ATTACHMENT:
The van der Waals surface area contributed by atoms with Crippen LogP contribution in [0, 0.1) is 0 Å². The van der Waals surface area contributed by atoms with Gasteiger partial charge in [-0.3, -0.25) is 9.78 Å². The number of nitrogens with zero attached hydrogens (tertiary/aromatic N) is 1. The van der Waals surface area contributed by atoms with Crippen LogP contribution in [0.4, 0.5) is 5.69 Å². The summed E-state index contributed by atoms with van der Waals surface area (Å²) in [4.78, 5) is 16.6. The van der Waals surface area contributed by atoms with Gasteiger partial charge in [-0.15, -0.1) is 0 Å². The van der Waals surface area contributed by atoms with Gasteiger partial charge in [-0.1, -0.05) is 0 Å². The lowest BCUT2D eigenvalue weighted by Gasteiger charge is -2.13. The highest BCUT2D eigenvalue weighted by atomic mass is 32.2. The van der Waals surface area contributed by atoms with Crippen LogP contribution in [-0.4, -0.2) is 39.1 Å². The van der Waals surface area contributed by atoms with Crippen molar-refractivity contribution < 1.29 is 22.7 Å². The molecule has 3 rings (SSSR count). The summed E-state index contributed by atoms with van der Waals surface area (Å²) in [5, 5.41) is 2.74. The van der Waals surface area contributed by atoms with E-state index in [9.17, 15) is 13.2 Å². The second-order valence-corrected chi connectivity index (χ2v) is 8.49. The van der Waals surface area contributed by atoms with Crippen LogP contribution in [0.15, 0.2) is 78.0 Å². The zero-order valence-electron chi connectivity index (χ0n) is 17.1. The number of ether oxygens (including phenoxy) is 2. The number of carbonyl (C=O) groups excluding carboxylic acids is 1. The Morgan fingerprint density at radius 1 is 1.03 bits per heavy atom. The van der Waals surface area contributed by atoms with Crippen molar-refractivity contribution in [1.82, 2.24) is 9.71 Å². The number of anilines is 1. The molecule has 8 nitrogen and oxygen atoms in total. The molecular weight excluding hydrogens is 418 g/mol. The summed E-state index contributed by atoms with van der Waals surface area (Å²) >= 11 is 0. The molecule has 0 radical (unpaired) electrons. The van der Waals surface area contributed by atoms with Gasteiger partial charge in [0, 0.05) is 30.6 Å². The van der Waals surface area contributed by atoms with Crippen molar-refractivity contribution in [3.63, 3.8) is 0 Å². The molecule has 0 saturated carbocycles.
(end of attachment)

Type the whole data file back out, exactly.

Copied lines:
The van der Waals surface area contributed by atoms with Crippen LogP contribution in [0, 0.1) is 0 Å². The van der Waals surface area contributed by atoms with Gasteiger partial charge in [-0.3, -0.25) is 9.78 Å². The number of nitrogens with zero attached hydrogens (tertiary/aromatic N) is 1. The van der Waals surface area contributed by atoms with Crippen LogP contribution in [0.4, 0.5) is 5.69 Å². The summed E-state index contributed by atoms with van der Waals surface area (Å²) in [4.78, 5) is 16.6. The van der Waals surface area contributed by atoms with Gasteiger partial charge in [-0.15, -0.1) is 0 Å². The van der Waals surface area contributed by atoms with Gasteiger partial charge in [-0.1, -0.05) is 0 Å². The lowest BCUT2D eigenvalue weighted by Gasteiger charge is -2.13. The highest BCUT2D eigenvalue weighted by atomic mass is 32.2. The van der Waals surface area contributed by atoms with Crippen LogP contribution in [-0.4, -0.2) is 39.1 Å². The van der Waals surface area contributed by atoms with Crippen molar-refractivity contribution < 1.29 is 22.7 Å². The molecule has 3 rings (SSSR count). The summed E-state index contributed by atoms with van der Waals surface area (Å²) in [5, 5.41) is 2.74. The van der Waals surface area contributed by atoms with E-state index in [9.17, 15) is 13.2 Å². The second-order valence-corrected chi connectivity index (χ2v) is 8.49. The van der Waals surface area contributed by atoms with Crippen LogP contribution in [0.15, 0.2) is 78.0 Å². The zero-order valence-electron chi connectivity index (χ0n) is 17.1. The number of ether oxygens (including phenoxy) is 2. The number of carbonyl (C=O) groups excluding carboxylic acids is 1. The Morgan fingerprint density at radius 1 is 1.03 bits per heavy atom. The van der Waals surface area contributed by atoms with Crippen molar-refractivity contribution in [1.82, 2.24) is 9.71 Å². The number of anilines is 1. The molecule has 8 nitrogen and oxygen atoms in total. The molecular weight excluding hydrogens is 418 g/mol. The summed E-state index contributed by atoms with van der Waals surface area (Å²) >= 11 is 0. The molecule has 0 radical (unpaired) electrons. The van der Waals surface area contributed by atoms with Gasteiger partial charge in [0, 0.05) is 30.6 Å². The van der Waals surface area contributed by atoms with Crippen molar-refractivity contribution in [3.63, 3.8) is 0 Å². The molecule has 0 saturated carbocycles.